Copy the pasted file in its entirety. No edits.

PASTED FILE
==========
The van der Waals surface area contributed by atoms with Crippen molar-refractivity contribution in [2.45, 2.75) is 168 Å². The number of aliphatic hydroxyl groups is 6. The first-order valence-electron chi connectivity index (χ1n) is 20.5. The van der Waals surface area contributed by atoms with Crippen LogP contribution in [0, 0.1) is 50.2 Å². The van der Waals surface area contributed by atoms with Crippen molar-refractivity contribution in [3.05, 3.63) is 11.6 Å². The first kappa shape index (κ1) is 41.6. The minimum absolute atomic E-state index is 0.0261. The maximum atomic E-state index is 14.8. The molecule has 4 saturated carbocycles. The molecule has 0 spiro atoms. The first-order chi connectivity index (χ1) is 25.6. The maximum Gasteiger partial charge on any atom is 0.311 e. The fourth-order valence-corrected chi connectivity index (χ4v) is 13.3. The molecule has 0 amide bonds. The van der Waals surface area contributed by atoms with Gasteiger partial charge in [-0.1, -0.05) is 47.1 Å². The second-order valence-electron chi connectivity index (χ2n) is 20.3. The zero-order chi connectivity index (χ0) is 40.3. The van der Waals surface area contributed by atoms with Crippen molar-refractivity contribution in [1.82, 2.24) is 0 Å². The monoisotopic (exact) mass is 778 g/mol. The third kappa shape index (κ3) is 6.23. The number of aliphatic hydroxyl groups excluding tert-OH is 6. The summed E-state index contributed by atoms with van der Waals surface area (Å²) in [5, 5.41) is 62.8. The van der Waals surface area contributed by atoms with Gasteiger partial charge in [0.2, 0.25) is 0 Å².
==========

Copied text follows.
The van der Waals surface area contributed by atoms with Crippen molar-refractivity contribution in [2.45, 2.75) is 168 Å². The number of aliphatic hydroxyl groups is 6. The first-order valence-electron chi connectivity index (χ1n) is 20.5. The van der Waals surface area contributed by atoms with Crippen LogP contribution in [0, 0.1) is 50.2 Å². The van der Waals surface area contributed by atoms with Crippen molar-refractivity contribution in [3.05, 3.63) is 11.6 Å². The first kappa shape index (κ1) is 41.6. The minimum absolute atomic E-state index is 0.0261. The maximum atomic E-state index is 14.8. The molecule has 4 saturated carbocycles. The molecule has 0 spiro atoms. The first-order chi connectivity index (χ1) is 25.6. The maximum Gasteiger partial charge on any atom is 0.311 e. The fourth-order valence-corrected chi connectivity index (χ4v) is 13.3. The molecule has 0 amide bonds. The van der Waals surface area contributed by atoms with Gasteiger partial charge in [-0.1, -0.05) is 47.1 Å². The second-order valence-electron chi connectivity index (χ2n) is 20.3. The zero-order chi connectivity index (χ0) is 40.3. The van der Waals surface area contributed by atoms with Crippen molar-refractivity contribution in [1.82, 2.24) is 0 Å². The monoisotopic (exact) mass is 778 g/mol. The third kappa shape index (κ3) is 6.23. The number of aliphatic hydroxyl groups excluding tert-OH is 6. The summed E-state index contributed by atoms with van der Waals surface area (Å²) in [5, 5.41) is 62.8. The van der Waals surface area contributed by atoms with Gasteiger partial charge in [0.2, 0.25) is 0 Å².